“Both me and my youngest brother were detained for 22 days and [our] middle [brother] for six days, but there was no permission for meeting with our parents. We were beaten for four days.”

“They have not proven any charge against us. They were just telling us that ‘you wanted to take part in the protest for your mother tongue’.” Taken from an interview with Voice of America Azerbaijani Service, 18 October 2006

FAKHTEH ZAMANI, founder Association for the Defence of Azerbaijani Political Prisoners in Iran.

“This kid of a friend of ours – he saved up his allowance, gave it to the teacher and said: ‘This is like 20 words of Azerbaijani ... and I’m paying you [the fines] in advance so I can speak it.’”


“When I see that millions of children belonging to Azerbaijani, Kurdish, Baluchi, Turkmen, Arab, Lur, Bakhtyari, Gilani and other communities have schools in their own languages, that will be a good sign towards the creation of an Iran without racism.”

Taken from profile-dr-alireza-asgharzadeh.html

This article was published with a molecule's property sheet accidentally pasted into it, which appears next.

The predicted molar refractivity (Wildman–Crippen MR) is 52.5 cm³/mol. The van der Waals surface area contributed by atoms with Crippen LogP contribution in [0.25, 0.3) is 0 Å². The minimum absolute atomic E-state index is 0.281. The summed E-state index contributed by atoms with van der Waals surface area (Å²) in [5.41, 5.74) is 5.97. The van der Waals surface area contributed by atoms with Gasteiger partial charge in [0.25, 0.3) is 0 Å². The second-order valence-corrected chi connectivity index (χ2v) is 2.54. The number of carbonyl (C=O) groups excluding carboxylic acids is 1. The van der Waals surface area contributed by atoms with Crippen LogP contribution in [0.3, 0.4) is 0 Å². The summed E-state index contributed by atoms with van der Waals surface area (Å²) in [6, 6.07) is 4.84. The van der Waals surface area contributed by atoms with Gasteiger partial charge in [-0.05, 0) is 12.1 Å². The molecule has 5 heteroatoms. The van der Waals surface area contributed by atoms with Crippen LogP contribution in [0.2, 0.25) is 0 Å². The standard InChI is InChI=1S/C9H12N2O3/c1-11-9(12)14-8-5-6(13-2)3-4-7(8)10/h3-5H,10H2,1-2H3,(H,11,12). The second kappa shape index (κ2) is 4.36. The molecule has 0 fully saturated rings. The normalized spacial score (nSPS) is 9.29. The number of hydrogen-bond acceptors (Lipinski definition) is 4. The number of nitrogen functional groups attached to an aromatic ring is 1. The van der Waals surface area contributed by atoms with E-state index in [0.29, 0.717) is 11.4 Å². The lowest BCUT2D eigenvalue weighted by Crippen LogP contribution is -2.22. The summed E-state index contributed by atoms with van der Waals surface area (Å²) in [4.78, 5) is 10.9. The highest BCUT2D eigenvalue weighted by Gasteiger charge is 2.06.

NASRIN BABAEI, wife of activist Oxtay (Mehdi) Babaei Ajabshir. In 2006, Oxtay was sentenced to six months in prison for his activism. He was released in March 2007.

“The accusations against my husband are: publicity against the regime, being an element of the unrest, undermining the peace and security in the country, and communicating with foreign separatists outside the country. My question is this: is it a crime to campaign to educate our children in our mother tongue, Azerbaijani Turkic? If it is, why do the authorities avoid trying my husband? And to whom should I refer regarding my sufferings? I keep receiving threatening calls from security agents… ordering me not to talk to anyone. Else, I would be arrested.” Nasrin Babaei’s letter was published online in 2006. The Iranian authorities have since blocked access to the websites it appeared on.